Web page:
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What is a Unitasker?

Mary McMahon
Updated May 16, 2024
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The term “unitasker” is used in two different ways. In the first sense, it refers to an object with one function, such as a rice cooker. It is also sometimes used in reference to people, as a description for someone who only completes one task at a time. Some people view unitaskers unfavorably in certain situations, whether they are objects or people, with the implication that the ability to perform multiple tasks is vital.

In the sense of an object, a unitasker is designed to perform one very specific function, and it is typically incapable of doing anything else. Ideally, engineers design the item to be extremely good at what it does. A waffle iron, for example, can only be used to make waffles, but it tends to make waffles extremely effectively, justifying its existence as a unitasker. Other objects as varied as saddles and soap dishes can also be considered unitaskers.

Most people take exception to unitaskers in the kitchen more than anywhere else. This is because space in the kitchen is typically constrained, and a unitasker takes up more space than an item which can perform multiple functions. For example, a lemon zester is really only good for removing the zest of citrus fruits, while a rough grater, like a Microplane® grater, can zest citrus and grate a number of other things from chocolate to cheese, making it a more effective kitchen tool. This is especially true with unitasking appliances, which can rapidly eat up space in a crowded kitchen.

In the sense of a person, being a unitasker isn't necessarily such a bad thing. Many people have very different ways of working, and some people prefer to work on one thing at a time. This does not necessarily make them less efficient, as the ability to focus on one task at once may allow someone to complete the task extremely well and in a reasonably short amount of time. Unfortunately for many people of a unitasking inclination, many modern schools and workplaces are geared towards multitaskers, which can make life extremely frustrating.

If you happen to prefer unitasking, you may want to avoid job advertisements for things like “fast paced workplaces,” and you may want to make your working style explicitly clear in job interviews, especially if you have excellent references which indicate that your unitasking nature is an asset to the workplace. You may also want to reference it in resumes with comments which indicate that you have “an eye for detail” which stress the positive sides of being a unitasker. In a school environment, try to create a schedule structure which works well for you, and do not be afraid to ask for help from staff and instructors.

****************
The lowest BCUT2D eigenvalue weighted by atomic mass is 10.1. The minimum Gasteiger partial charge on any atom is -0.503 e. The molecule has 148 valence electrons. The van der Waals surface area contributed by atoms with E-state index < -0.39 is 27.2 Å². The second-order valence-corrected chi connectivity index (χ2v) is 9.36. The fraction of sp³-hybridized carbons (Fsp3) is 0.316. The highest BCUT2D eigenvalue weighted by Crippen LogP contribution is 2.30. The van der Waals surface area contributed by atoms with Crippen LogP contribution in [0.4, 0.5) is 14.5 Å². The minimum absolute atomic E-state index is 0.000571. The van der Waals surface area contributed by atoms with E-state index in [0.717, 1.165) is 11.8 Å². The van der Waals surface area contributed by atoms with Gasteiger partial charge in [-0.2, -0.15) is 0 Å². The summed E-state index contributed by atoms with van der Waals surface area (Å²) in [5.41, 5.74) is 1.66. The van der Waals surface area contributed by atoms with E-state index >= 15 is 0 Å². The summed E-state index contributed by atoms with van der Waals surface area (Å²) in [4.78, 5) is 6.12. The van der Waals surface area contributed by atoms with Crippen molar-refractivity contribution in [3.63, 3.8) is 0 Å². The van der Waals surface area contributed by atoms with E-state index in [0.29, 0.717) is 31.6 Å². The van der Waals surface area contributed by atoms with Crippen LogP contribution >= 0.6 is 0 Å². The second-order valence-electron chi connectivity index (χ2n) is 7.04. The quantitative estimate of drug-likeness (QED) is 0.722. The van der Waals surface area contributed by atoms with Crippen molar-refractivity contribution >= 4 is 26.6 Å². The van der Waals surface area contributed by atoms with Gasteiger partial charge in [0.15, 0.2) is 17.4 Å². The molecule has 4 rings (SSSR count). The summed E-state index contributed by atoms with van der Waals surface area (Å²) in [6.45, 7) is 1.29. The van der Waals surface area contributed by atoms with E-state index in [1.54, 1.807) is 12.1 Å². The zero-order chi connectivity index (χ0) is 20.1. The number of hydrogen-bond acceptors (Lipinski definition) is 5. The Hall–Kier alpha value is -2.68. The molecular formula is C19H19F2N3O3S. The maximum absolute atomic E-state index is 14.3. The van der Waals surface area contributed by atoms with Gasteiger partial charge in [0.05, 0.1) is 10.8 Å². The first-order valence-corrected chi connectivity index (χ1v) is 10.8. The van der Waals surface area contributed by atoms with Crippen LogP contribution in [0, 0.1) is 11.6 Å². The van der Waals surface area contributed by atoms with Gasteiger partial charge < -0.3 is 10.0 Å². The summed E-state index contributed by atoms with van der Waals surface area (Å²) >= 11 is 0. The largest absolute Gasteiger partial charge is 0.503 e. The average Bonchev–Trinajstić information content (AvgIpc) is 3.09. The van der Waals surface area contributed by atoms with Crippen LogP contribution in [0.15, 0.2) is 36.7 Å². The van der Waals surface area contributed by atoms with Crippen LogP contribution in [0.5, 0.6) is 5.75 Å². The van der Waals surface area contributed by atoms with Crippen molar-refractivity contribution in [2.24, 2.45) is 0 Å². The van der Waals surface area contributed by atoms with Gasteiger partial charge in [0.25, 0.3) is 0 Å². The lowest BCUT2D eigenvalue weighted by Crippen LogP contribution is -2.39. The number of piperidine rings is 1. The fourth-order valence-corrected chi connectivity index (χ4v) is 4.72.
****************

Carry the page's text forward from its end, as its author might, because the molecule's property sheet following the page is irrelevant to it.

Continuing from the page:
WiseGeek is dedicated to providing accurate and trustworthy information. We carefully select reputable sources and employ a rigorous fact-checking process to maintain the highest standards. To learn more about our commitment to accuracy, read our editorial process.
Mary McMahon
By Mary McMahon

Ever since she began contributing to the site several years ago, Mary has embraced the exciting challenge of being a WiseGeek researcher and writer. Mary has a liberal arts degree from Goddard College and spends her free time reading, cooking, and exploring the great outdoors.

Discussion Comments
By anon195066 — On Jul 10, 2011

Some tasks are very complicated, require a lot preparation or other preliminary work, or need the one doing them to keep a lot of factors in mind and try to take them all into account at the same time.

In my experience, these sorts of tasks can only be done one-at-time to be done well (not to mention minimize the overhead of setting up).

By Foofie — On Apr 03, 2009

In my opinion, the brains of multitaskers might be living in the future more often (to "juggle" multiple tasks), while the brains of unitaskers might be living in the present *now* moment more often. If this is correct, do we tend to become unitaskers, as we age, since we might then savor the *now* moment more, since the future is shrinking for us? This might point to a philosophical unconscious?

By anon29516 — On Apr 03, 2009

I was thinking about the waffle iron. It can be used as a form for lead weights, and what about the story of Nike or whomever that was that used a waffle iron to make soles for his first Tennis Shoes? Just for fun....

By anon29511 — On Apr 03, 2009

A woman I know cannot put on her gloves without slowing down her walk. Any other activity will slow her walking. It would seem that walking is so automatic that it would not require separate attention.

By anon29507 — On Apr 03, 2009

A highly informative article. The linguistic style is also impressive and expressive.

By bannerd — On Apr 03, 2009

I have found this article about unitasker's very enlightening. I have just finished as part of a team installing SAP in 3 national distribution centres for a major retailing company and can firmly state that the development and ultimate success of the project would not have worked as well without the existence of unitasker's within the team.

By anon29492 — On Apr 03, 2009

Just a comment to the posting above. Rice cookers are *not* unitaskers. They can do a lot more than cook rice. You can even make cakes in a rice cooker!

Mary McMahon
Mary McMahon

Ever since she began contributing to the site several years ago, Mary has embraced the exciting challenge of being a...

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